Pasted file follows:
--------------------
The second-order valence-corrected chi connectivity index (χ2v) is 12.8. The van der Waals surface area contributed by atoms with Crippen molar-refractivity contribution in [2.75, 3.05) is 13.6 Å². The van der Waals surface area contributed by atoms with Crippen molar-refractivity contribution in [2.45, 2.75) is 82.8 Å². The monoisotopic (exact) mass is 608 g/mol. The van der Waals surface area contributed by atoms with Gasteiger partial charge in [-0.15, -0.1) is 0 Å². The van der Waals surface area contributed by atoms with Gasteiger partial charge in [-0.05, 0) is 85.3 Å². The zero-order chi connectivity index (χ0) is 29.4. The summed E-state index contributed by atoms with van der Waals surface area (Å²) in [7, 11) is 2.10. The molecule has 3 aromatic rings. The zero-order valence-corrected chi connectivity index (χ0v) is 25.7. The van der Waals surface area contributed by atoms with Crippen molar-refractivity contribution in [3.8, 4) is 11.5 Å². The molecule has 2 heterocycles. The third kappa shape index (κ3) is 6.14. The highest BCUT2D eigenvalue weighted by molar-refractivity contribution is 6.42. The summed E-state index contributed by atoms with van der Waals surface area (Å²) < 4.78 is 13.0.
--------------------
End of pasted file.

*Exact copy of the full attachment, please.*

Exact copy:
The second-order valence-corrected chi connectivity index (χ2v) is 12.8. The van der Waals surface area contributed by atoms with Crippen molar-refractivity contribution in [2.75, 3.05) is 13.6 Å². The van der Waals surface area contributed by atoms with Crippen molar-refractivity contribution in [2.45, 2.75) is 82.8 Å². The monoisotopic (exact) mass is 608 g/mol. The van der Waals surface area contributed by atoms with Gasteiger partial charge in [-0.15, -0.1) is 0 Å². The van der Waals surface area contributed by atoms with Gasteiger partial charge in [-0.05, 0) is 85.3 Å². The zero-order chi connectivity index (χ0) is 29.4. The summed E-state index contributed by atoms with van der Waals surface area (Å²) in [7, 11) is 2.10. The molecule has 3 aromatic rings. The zero-order valence-corrected chi connectivity index (χ0v) is 25.7. The van der Waals surface area contributed by atoms with Crippen molar-refractivity contribution in [3.8, 4) is 11.5 Å². The molecule has 2 heterocycles. The third kappa shape index (κ3) is 6.14. The highest BCUT2D eigenvalue weighted by molar-refractivity contribution is 6.42. The summed E-state index contributed by atoms with van der Waals surface area (Å²) < 4.78 is 13.0.